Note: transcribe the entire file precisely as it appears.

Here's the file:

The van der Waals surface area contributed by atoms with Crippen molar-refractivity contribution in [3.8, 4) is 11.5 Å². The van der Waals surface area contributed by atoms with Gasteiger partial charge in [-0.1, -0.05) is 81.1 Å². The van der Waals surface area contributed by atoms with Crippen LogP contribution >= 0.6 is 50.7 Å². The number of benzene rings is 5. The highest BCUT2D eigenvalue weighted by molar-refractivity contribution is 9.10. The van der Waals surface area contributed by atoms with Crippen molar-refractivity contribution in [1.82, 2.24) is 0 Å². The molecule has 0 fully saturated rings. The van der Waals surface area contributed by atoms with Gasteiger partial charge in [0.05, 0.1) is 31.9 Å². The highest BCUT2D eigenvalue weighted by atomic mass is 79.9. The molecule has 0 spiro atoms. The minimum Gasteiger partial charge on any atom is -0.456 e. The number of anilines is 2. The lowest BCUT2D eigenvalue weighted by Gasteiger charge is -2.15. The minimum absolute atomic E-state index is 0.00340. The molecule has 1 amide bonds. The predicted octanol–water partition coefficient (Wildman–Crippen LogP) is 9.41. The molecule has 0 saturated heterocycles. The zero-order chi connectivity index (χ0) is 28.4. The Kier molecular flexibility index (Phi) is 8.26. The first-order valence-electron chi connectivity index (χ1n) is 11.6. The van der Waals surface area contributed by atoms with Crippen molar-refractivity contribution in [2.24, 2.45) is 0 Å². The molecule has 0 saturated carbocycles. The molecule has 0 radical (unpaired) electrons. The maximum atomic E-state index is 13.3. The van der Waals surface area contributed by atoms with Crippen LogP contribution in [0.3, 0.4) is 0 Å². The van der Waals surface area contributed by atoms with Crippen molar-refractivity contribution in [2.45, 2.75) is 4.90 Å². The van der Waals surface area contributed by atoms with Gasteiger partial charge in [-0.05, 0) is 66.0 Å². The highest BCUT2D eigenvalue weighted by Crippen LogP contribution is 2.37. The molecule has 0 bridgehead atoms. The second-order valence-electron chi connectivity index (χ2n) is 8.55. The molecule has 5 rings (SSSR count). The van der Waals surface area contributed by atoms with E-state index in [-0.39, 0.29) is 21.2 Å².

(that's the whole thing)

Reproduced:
The van der Waals surface area contributed by atoms with Crippen molar-refractivity contribution in [3.8, 4) is 11.5 Å². The van der Waals surface area contributed by atoms with Gasteiger partial charge in [-0.1, -0.05) is 81.1 Å². The van der Waals surface area contributed by atoms with Crippen LogP contribution >= 0.6 is 50.7 Å². The number of benzene rings is 5. The highest BCUT2D eigenvalue weighted by molar-refractivity contribution is 9.10. The van der Waals surface area contributed by atoms with Crippen molar-refractivity contribution in [1.82, 2.24) is 0 Å². The molecule has 0 fully saturated rings. The van der Waals surface area contributed by atoms with Gasteiger partial charge in [0.05, 0.1) is 31.9 Å². The highest BCUT2D eigenvalue weighted by atomic mass is 79.9. The molecule has 0 spiro atoms. The minimum Gasteiger partial charge on any atom is -0.456 e. The number of anilines is 2. The lowest BCUT2D eigenvalue weighted by Gasteiger charge is -2.15. The minimum absolute atomic E-state index is 0.00340. The molecule has 1 amide bonds. The predicted octanol–water partition coefficient (Wildman–Crippen LogP) is 9.41. The molecule has 0 saturated heterocycles. The zero-order chi connectivity index (χ0) is 28.4. The Kier molecular flexibility index (Phi) is 8.26. The first-order valence-electron chi connectivity index (χ1n) is 11.6. The van der Waals surface area contributed by atoms with Crippen molar-refractivity contribution in [2.24, 2.45) is 0 Å². The molecule has 0 saturated carbocycles. The molecule has 0 radical (unpaired) electrons. The maximum atomic E-state index is 13.3. The van der Waals surface area contributed by atoms with Crippen LogP contribution in [0.3, 0.4) is 0 Å². The van der Waals surface area contributed by atoms with Crippen molar-refractivity contribution in [2.45, 2.75) is 4.90 Å². The van der Waals surface area contributed by atoms with Gasteiger partial charge in [-0.05, 0) is 66.0 Å². The highest BCUT2D eigenvalue weighted by Crippen LogP contribution is 2.37. The molecule has 0 bridgehead atoms. The second-order valence-electron chi connectivity index (χ2n) is 8.55. The molecule has 5 rings (SSSR count). The van der Waals surface area contributed by atoms with E-state index in [-0.39, 0.29) is 21.2 Å².